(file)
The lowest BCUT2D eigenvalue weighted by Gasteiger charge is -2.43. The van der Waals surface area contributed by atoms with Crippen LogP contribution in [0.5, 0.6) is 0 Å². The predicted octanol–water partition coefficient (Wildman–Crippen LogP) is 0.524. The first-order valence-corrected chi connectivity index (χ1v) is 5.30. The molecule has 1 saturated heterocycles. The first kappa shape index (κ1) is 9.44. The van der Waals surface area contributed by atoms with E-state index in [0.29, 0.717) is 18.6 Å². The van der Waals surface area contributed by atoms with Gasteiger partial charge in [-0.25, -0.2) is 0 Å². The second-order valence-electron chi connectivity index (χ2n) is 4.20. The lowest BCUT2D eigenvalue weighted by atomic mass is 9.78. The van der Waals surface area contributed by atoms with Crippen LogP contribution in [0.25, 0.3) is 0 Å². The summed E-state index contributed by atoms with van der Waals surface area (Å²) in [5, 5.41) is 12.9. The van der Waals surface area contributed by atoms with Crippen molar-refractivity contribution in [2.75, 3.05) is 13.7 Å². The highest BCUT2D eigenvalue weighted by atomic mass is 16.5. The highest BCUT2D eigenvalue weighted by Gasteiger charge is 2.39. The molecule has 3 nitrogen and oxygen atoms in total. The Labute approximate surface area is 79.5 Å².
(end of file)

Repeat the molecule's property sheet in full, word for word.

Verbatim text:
The lowest BCUT2D eigenvalue weighted by Gasteiger charge is -2.43. The van der Waals surface area contributed by atoms with Crippen LogP contribution in [0.5, 0.6) is 0 Å². The predicted octanol–water partition coefficient (Wildman–Crippen LogP) is 0.524. The first-order valence-corrected chi connectivity index (χ1v) is 5.30. The molecule has 1 saturated heterocycles. The first kappa shape index (κ1) is 9.44. The van der Waals surface area contributed by atoms with E-state index in [0.29, 0.717) is 18.6 Å². The van der Waals surface area contributed by atoms with Gasteiger partial charge in [-0.25, -0.2) is 0 Å². The second-order valence-electron chi connectivity index (χ2n) is 4.20. The lowest BCUT2D eigenvalue weighted by atomic mass is 9.78. The van der Waals surface area contributed by atoms with Crippen LogP contribution in [0.25, 0.3) is 0 Å². The summed E-state index contributed by atoms with van der Waals surface area (Å²) in [5, 5.41) is 12.9. The van der Waals surface area contributed by atoms with Crippen molar-refractivity contribution in [2.75, 3.05) is 13.7 Å². The highest BCUT2D eigenvalue weighted by atomic mass is 16.5. The highest BCUT2D eigenvalue weighted by Gasteiger charge is 2.39. The molecule has 3 nitrogen and oxygen atoms in total. The Labute approximate surface area is 79.5 Å².